The history of The Links at Union Vale golf course starts with golf in the New York City area. Some New-York Irish golfers got tired of the long wait for tee times and decided to build their own course in nearby Dutchess County.
About 500 golfers from the Irish Golf Association – and 16 other golf societies in the New York area – formed a corporation, and traveled north to find their course. They looked at several properties before finding 200 acres of cattle farmland that presented the opportunity for the kind of course they wanted — links style, with lots of grassland. The golfers purchased the land and hired Stephen Kay, the renowned New York designer, and his partner, Doug Smith, to build the course. It opened in 2000 as a semi-private course, open to the public.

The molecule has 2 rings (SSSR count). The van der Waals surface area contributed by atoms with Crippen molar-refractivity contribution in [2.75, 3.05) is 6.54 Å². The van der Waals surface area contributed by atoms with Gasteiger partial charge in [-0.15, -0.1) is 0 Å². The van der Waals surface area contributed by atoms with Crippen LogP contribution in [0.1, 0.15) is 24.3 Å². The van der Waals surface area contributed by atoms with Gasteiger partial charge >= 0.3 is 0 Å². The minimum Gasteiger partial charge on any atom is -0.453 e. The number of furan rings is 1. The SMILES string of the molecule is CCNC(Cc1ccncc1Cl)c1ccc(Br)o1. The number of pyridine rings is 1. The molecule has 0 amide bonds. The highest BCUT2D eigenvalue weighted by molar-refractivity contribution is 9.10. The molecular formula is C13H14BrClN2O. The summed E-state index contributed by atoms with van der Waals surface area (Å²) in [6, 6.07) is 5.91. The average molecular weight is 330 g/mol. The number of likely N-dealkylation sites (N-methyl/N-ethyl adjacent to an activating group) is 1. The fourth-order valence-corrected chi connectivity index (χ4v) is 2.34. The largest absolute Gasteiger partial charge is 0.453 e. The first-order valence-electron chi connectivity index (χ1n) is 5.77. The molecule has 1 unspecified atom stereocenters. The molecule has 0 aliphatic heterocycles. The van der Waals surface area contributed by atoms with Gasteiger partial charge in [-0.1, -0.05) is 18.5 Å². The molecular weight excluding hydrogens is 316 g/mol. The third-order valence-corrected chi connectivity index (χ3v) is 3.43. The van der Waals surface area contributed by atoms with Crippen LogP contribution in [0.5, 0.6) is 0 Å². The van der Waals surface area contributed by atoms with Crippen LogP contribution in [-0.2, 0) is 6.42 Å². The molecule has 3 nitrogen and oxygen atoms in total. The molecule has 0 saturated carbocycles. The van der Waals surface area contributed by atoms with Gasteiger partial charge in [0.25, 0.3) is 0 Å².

Though the Irish golfers may no longer be the most frequent players, they have left their legacy at Union Vale, an Irish links layout faithfully recreated just north of New York City.
The first nine holes are not too long. They were designed to emphasize tactics and course management to allow a player to find their game and rhythm.
The first four holes on the second nine, including two par 3’s, offers the best scoring opportunities. Teeing up on the 14th though, a player realizes that they need to bring one more thing to the Links, a strong long game, and accurate approach shots.
Golfers will find some course enhancements at The Links at Union Vale this year. The newest addition is the fifth set of tees. Playing at 5740 yards, they are intended for the shorter hitters among us
The Links at Union Vale is also a regular stop on the Golf Channel’s “AM Tour.” Organizations like the USGA, the Metropolitan Golf Association, and the Dutchess County Amateur Golf Association regularly select The Links at Union Vale to host their amateur tournaments.